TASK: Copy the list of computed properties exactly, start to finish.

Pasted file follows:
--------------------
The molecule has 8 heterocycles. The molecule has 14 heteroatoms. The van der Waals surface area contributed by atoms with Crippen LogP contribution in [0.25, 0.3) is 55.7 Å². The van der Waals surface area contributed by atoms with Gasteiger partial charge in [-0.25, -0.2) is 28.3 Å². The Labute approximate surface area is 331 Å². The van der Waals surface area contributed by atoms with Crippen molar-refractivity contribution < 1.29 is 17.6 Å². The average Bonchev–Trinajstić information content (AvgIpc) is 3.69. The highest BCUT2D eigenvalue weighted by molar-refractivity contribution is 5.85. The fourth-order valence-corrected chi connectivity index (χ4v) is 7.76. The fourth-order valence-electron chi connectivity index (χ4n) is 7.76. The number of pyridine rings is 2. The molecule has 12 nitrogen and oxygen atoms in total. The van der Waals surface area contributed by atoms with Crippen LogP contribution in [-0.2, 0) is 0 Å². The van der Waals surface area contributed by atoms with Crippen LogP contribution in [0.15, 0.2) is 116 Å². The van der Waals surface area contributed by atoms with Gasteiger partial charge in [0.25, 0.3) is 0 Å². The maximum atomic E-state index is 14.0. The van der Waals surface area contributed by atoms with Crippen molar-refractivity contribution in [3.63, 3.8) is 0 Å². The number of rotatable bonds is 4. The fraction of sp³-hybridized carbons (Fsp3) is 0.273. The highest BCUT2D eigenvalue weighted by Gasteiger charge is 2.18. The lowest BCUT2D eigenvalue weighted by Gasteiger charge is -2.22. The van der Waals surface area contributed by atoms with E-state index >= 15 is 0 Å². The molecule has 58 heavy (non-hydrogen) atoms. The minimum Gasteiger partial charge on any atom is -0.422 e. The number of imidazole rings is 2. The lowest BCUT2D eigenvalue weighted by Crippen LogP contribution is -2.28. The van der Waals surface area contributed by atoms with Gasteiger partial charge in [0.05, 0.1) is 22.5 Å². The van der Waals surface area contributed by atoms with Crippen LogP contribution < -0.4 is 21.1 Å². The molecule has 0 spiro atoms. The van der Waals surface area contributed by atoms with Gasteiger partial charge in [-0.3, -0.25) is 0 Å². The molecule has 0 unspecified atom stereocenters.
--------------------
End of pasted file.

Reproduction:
The molecule has 8 heterocycles. The molecule has 14 heteroatoms. The van der Waals surface area contributed by atoms with Crippen LogP contribution in [0.25, 0.3) is 55.7 Å². The van der Waals surface area contributed by atoms with Gasteiger partial charge in [-0.25, -0.2) is 28.3 Å². The Labute approximate surface area is 331 Å². The van der Waals surface area contributed by atoms with Crippen molar-refractivity contribution < 1.29 is 17.6 Å². The average Bonchev–Trinajstić information content (AvgIpc) is 3.69. The highest BCUT2D eigenvalue weighted by molar-refractivity contribution is 5.85. The fourth-order valence-corrected chi connectivity index (χ4v) is 7.76. The fourth-order valence-electron chi connectivity index (χ4n) is 7.76. The number of pyridine rings is 2. The molecule has 12 nitrogen and oxygen atoms in total. The van der Waals surface area contributed by atoms with Crippen LogP contribution in [-0.2, 0) is 0 Å². The van der Waals surface area contributed by atoms with Crippen LogP contribution in [0.15, 0.2) is 116 Å². The van der Waals surface area contributed by atoms with Gasteiger partial charge in [0.25, 0.3) is 0 Å². The maximum atomic E-state index is 14.0. The van der Waals surface area contributed by atoms with Crippen molar-refractivity contribution in [3.63, 3.8) is 0 Å². The number of rotatable bonds is 4. The fraction of sp³-hybridized carbons (Fsp3) is 0.273. The highest BCUT2D eigenvalue weighted by Gasteiger charge is 2.18. The lowest BCUT2D eigenvalue weighted by Gasteiger charge is -2.22. The van der Waals surface area contributed by atoms with E-state index >= 15 is 0 Å². The molecule has 58 heavy (non-hydrogen) atoms. The minimum Gasteiger partial charge on any atom is -0.422 e. The number of imidazole rings is 2. The lowest BCUT2D eigenvalue weighted by Crippen LogP contribution is -2.28. The van der Waals surface area contributed by atoms with Gasteiger partial charge in [0.05, 0.1) is 22.5 Å². The van der Waals surface area contributed by atoms with Crippen LogP contribution < -0.4 is 21.1 Å². The molecule has 0 spiro atoms. The van der Waals surface area contributed by atoms with Gasteiger partial charge in [-0.3, -0.25) is 0 Å². The molecule has 0 unspecified atom stereocenters.